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Vota Old Man's Hat


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Old Man's Hat Swell Statistics, Ottobre: Surf with Light or Offshore Winds

This image shows only the swells directed at Old Man's Hat that coincided with light winds or offshore conditions over a normal October and is based upon 2480 predictions, one every 3 hours. The direction of the spokes show where quality surf generating swell comes from. Five colours illustrate increasing wave sizes. Blue shows the smallest swells, less that 0.5m (1.5 feet) high. Green and yellow illustrate increasing swell sizes and largest swells greater than >3m (>10ft) are shown in red. In each graph, the area of any colour is proportional to how frequently that size swell occurs.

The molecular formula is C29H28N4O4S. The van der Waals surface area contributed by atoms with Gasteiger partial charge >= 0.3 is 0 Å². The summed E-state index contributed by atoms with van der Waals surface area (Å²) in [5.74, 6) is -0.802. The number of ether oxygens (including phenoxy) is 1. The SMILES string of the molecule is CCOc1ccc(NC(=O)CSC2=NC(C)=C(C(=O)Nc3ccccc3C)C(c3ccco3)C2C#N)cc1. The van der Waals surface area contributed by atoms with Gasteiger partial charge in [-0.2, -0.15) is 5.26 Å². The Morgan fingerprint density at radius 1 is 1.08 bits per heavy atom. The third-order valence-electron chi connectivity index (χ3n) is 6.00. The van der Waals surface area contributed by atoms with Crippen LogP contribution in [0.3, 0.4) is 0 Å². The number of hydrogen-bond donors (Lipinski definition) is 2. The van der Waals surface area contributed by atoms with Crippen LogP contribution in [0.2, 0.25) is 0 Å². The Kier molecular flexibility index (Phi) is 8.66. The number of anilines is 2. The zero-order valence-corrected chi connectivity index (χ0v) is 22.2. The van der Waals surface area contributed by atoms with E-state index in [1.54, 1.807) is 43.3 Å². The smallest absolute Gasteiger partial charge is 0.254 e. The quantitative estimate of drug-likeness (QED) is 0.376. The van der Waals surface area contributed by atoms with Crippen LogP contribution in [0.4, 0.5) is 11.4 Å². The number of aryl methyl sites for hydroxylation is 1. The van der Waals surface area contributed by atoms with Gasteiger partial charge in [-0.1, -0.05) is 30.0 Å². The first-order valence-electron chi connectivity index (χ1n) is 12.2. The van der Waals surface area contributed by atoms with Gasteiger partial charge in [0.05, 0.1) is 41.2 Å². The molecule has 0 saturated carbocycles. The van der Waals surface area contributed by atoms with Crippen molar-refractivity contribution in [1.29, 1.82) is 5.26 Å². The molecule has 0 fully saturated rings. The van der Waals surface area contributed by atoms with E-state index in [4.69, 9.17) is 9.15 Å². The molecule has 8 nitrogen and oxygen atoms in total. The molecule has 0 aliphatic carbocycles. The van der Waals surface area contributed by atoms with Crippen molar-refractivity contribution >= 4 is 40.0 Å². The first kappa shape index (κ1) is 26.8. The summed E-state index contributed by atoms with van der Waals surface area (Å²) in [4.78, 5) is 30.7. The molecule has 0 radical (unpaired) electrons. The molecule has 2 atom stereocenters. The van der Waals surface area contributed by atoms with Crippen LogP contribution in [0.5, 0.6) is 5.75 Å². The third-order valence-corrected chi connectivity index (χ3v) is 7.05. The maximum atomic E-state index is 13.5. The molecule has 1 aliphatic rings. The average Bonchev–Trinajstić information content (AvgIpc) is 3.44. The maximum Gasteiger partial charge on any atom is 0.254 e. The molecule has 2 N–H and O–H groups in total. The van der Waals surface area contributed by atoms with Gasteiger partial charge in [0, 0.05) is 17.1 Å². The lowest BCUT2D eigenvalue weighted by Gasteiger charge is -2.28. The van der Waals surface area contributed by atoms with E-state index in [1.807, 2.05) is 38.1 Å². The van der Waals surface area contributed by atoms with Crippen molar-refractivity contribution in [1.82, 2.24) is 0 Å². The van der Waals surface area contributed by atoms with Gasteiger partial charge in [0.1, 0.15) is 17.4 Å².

The diagram suggests that the most common swell direction, shown by the biggest spokes, was E, whereas the the most common wind blows from the WNW. The chart at the bottom shows the same thing but without direction information. For example, swells larger than 1.5 feet (0.5m) coincided with good wind conditions 6% of the time, equivalent to 2 days. Open sea swells exceeding >3m (>10ft) are unlikely to happen in a normal October. Taking into account the proportion of these swells that coincided with predicted offshore winds, and given the fact that Old Man's Hat is slightly protected from open water swells, we estimate that clean surf can be found at Old Man's Hat about 6% of the time and that surf is blown out by onshore wind 8% of the time. This is means that we expect 4 days with waves in a typical October, of which 2 days should be clean enough to surf.

IMPORTANT: Beta version feature! Swell heights are open water values from NWW3. There is no attempt to model near-shore effects. Coastal wave heights will generally be less, especially if the break does not have unobstructed exposure to the open ocean.